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InfoQ Homepage News Google Open-Sources Python Fuzzy Testing Tool Atheris

Google Open-Sources Python Fuzzy Testing Tool Atheris

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Google recently announced the open-sourcing of a new fuzzy testing engine for Python. The new fuzzer, Atheris, strives to find bugs in Python code and native extensions in Python 2.7 and Python 3.3+. Atheris can be used in combination with the Address Sanitizer and Undefined Behavior Sanitizer tools that detect memory corruption bugs and undefined behavior (e.g., buffer overflows, misaligned or null pointers).

Google explained the value that Atheris seeks to add to the current space of fuzzy testing engines:

Fuzz testing is a well-known technique for uncovering programming errors. Many of these detectable errors have serious security implications. Google has found thousands of security vulnerabilities and other bugs using this technique. Fuzzing is traditionally used on native languages such as C or C++, but last year, we built a new Python fuzzing engine.

Atheris can be used on Python code (Python 2.7 and Python 3.3+, with Python 3.8+ strongly recommended for better code coverage support) and native extensions written for CPython. When fuzzing native code, Atheris can be used in combination with Clang’s Address Sanitizer or Undefined Behavior Sanitizer to catch extra bugs.

An example of Python code fuzzing is as follows:

import atheris  
import sys  
  
def TestOneInput(data):  
if data == b"bad":  
raise RuntimeError("Badness!")  
  
atheris.Setup(sys.argv, TestOneInput)  
atheris.Fuzz()

The TestOneInput is the function under test. The function under test will be called repeatedly by Atheris with automatically generated inputs until a crash or an exception occurs.

The function admits one input (data) that is a bytes container. Atheris provides a FuzzedDataProvider that supports fuzzing with additional input shapes (e.g., string, list, integers, floats, intervals). Atheris can be used with the property-based testing tool Hypothesis to write fuzz harnesses, and shrink an input causing a malfunction to a smaller reproducible failure case. Hypothesis additionally provides advanced input-generation strategies (e.g., email, dictionaries, dates, regexp) that complement Atheris’ fuzzed data provider.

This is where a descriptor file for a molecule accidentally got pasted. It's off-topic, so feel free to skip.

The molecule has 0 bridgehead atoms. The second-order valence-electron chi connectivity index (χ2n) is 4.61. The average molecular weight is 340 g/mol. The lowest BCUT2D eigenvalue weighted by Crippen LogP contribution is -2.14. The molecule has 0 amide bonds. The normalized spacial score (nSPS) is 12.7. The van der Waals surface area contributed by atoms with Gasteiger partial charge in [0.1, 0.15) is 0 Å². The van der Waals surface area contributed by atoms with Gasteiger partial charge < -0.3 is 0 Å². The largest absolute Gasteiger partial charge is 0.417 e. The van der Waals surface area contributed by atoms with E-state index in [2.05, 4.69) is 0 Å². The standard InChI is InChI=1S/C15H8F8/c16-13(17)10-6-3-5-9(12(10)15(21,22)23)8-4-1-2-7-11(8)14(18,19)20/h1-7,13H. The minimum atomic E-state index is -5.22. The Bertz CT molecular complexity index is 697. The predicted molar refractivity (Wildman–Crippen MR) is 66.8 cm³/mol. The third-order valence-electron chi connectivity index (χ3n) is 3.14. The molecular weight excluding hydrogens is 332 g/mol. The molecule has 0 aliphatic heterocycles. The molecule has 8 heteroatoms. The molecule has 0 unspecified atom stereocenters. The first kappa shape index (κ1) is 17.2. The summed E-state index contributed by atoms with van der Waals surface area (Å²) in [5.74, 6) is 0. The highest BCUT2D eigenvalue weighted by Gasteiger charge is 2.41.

Atheris is a coverage-guided (grey-box) fuzzing engine. Atheris leverages Clang’s libFuzzer to instrument the code under test and collect coverage information. Atheris then dynamically tries to generate inputs that increase the code coverage generated by previous input sequences.

While Atheris takes care of test case generation and test execution, it is the onus of the programmer to recognize erroneous behaviors of the function under test. This may be achieved by using cross-referencing oracles (differential fuzzing). In this method, as with more generic metamorphic testing methods, two implementations of the same specifications are run on the same input with differences in results being singled out for analysis.

If a test oracle or metamorphic property is not available, programmers can still use fuzzing to detect malfunctions. This is the case when the function under test raises unexpected exceptions or fails a fault-detection mechanism.

Google gives the following example of the usefulness of checking for unexpected exceptions:

As an example, the one YAML parsing library we tested Atheris on says that it will only raise YAMLErrors; however, yaml_fuzzer.py detects numerous other exceptions, such as ValueError from trying to interpret “-_” as an integer, or TypeError from trying to use a list as a key in a dict. (Bug report.) This indicates flaws in the parser.

Differential fuzzing and fuzz testing are powerful automated testing techniques that have found many bugs in existing software — C compilers, Java decompilers, antivirus software, and more. Nick Fitzgerald recently explained in an InfoQ interview how generative testing allows finding bugs that are not easy to detect with other methods:

There’s a ton that we miss with basic unit testing, where we write out some fixed set of inputs and assert that our program produces the expected output. We overlook some code paths or we fail to exercise certain program states. […]

Testing pseudo-random inputs helps us avoid our own biases by feeding our system “unexpected” inputs. It helps us find integer overflow bugs or pathological inputs that allow (untrusted and potentially hostile) users to trigger out-of-memory bugs or timeouts that could be leveraged as part of a denial of service attack.

Fitzgerald reported finding bugs in the wasmparser crate’s validator. Google recently reported that 50 interns who participated in Google’s OSS internship initiative reported over 150 security vulnerabilities and 750 functional bugs.

Atheris is an open-source project under the Apache 2.0 license. Atheris supports Linux (32- and 64-bit) and Mac OS X. Contributions are welcome and must follow the appropriate guidelines.

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